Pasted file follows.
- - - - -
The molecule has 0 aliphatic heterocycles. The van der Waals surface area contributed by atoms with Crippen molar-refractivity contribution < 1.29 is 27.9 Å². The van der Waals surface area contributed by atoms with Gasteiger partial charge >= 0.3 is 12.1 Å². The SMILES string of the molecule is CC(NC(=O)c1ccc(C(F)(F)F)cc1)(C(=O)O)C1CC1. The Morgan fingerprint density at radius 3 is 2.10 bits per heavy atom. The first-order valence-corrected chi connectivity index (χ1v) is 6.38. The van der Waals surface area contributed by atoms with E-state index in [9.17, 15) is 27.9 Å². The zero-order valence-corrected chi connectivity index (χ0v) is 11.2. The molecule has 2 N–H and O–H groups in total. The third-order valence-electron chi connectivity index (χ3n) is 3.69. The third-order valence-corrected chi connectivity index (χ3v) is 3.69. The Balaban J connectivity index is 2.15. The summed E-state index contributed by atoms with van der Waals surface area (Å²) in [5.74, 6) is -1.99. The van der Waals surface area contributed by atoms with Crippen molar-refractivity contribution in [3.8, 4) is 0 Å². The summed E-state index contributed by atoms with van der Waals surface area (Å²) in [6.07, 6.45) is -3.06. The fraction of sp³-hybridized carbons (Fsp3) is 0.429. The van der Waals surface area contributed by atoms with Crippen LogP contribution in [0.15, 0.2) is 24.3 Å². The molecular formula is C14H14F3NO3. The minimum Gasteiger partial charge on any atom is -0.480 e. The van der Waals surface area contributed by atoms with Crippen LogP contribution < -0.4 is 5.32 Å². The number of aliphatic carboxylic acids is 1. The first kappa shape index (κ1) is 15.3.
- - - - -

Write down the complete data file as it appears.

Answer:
The molecule has 0 aliphatic heterocycles. The van der Waals surface area contributed by atoms with Crippen molar-refractivity contribution < 1.29 is 27.9 Å². The van der Waals surface area contributed by atoms with Gasteiger partial charge >= 0.3 is 12.1 Å². The SMILES string of the molecule is CC(NC(=O)c1ccc(C(F)(F)F)cc1)(C(=O)O)C1CC1. The Morgan fingerprint density at radius 3 is 2.10 bits per heavy atom. The first-order valence-corrected chi connectivity index (χ1v) is 6.38. The van der Waals surface area contributed by atoms with E-state index in [9.17, 15) is 27.9 Å². The zero-order valence-corrected chi connectivity index (χ0v) is 11.2. The molecule has 2 N–H and O–H groups in total. The third-order valence-electron chi connectivity index (χ3n) is 3.69. The third-order valence-corrected chi connectivity index (χ3v) is 3.69. The Balaban J connectivity index is 2.15. The summed E-state index contributed by atoms with van der Waals surface area (Å²) in [5.74, 6) is -1.99. The van der Waals surface area contributed by atoms with Crippen molar-refractivity contribution in [3.8, 4) is 0 Å². The summed E-state index contributed by atoms with van der Waals surface area (Å²) in [6.07, 6.45) is -3.06. The fraction of sp³-hybridized carbons (Fsp3) is 0.429. The van der Waals surface area contributed by atoms with Crippen LogP contribution in [0.15, 0.2) is 24.3 Å². The molecular formula is C14H14F3NO3. The minimum Gasteiger partial charge on any atom is -0.480 e. The van der Waals surface area contributed by atoms with Crippen LogP contribution < -0.4 is 5.32 Å². The number of aliphatic carboxylic acids is 1. The first kappa shape index (κ1) is 15.3.